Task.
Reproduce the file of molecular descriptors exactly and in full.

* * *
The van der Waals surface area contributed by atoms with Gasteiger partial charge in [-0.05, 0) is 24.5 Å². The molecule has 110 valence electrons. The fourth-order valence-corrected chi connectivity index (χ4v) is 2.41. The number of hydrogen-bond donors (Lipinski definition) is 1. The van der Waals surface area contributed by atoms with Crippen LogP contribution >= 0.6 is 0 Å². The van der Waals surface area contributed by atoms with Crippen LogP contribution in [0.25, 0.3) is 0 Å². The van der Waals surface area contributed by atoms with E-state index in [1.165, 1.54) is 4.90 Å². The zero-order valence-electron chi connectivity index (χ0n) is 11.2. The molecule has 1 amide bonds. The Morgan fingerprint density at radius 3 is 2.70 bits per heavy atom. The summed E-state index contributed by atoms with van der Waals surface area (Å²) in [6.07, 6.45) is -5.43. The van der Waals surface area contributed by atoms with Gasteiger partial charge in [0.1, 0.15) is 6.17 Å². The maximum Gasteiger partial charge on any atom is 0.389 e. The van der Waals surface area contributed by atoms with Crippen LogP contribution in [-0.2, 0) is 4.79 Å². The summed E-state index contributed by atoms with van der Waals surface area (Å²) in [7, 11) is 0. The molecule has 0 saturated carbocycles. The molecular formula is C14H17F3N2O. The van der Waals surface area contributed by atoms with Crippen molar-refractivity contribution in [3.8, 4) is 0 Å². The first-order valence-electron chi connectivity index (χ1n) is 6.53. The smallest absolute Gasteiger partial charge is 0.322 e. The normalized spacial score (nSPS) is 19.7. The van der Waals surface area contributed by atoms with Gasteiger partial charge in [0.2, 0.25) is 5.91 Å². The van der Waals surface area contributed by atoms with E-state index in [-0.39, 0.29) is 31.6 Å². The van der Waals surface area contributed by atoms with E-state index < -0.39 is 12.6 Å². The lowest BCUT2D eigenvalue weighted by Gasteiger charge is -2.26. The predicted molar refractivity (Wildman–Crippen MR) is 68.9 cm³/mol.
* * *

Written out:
The van der Waals surface area contributed by atoms with Gasteiger partial charge in [-0.05, 0) is 24.5 Å². The molecule has 110 valence electrons. The fourth-order valence-corrected chi connectivity index (χ4v) is 2.41. The number of hydrogen-bond donors (Lipinski definition) is 1. The van der Waals surface area contributed by atoms with Crippen LogP contribution >= 0.6 is 0 Å². The van der Waals surface area contributed by atoms with Crippen LogP contribution in [0.25, 0.3) is 0 Å². The van der Waals surface area contributed by atoms with E-state index in [1.165, 1.54) is 4.90 Å². The zero-order valence-electron chi connectivity index (χ0n) is 11.2. The molecule has 1 amide bonds. The Morgan fingerprint density at radius 3 is 2.70 bits per heavy atom. The summed E-state index contributed by atoms with van der Waals surface area (Å²) in [6.07, 6.45) is -5.43. The van der Waals surface area contributed by atoms with Gasteiger partial charge in [0.1, 0.15) is 6.17 Å². The maximum Gasteiger partial charge on any atom is 0.389 e. The van der Waals surface area contributed by atoms with Crippen LogP contribution in [-0.2, 0) is 4.79 Å². The summed E-state index contributed by atoms with van der Waals surface area (Å²) in [7, 11) is 0. The molecule has 0 saturated carbocycles. The molecular formula is C14H17F3N2O. The van der Waals surface area contributed by atoms with Crippen molar-refractivity contribution in [3.8, 4) is 0 Å². The first-order valence-electron chi connectivity index (χ1n) is 6.53. The smallest absolute Gasteiger partial charge is 0.322 e. The normalized spacial score (nSPS) is 19.7. The van der Waals surface area contributed by atoms with Gasteiger partial charge in [0.2, 0.25) is 5.91 Å². The van der Waals surface area contributed by atoms with E-state index in [-0.39, 0.29) is 31.6 Å². The van der Waals surface area contributed by atoms with E-state index < -0.39 is 12.6 Å². The lowest BCUT2D eigenvalue weighted by Gasteiger charge is -2.26. The predicted molar refractivity (Wildman–Crippen MR) is 68.9 cm³/mol.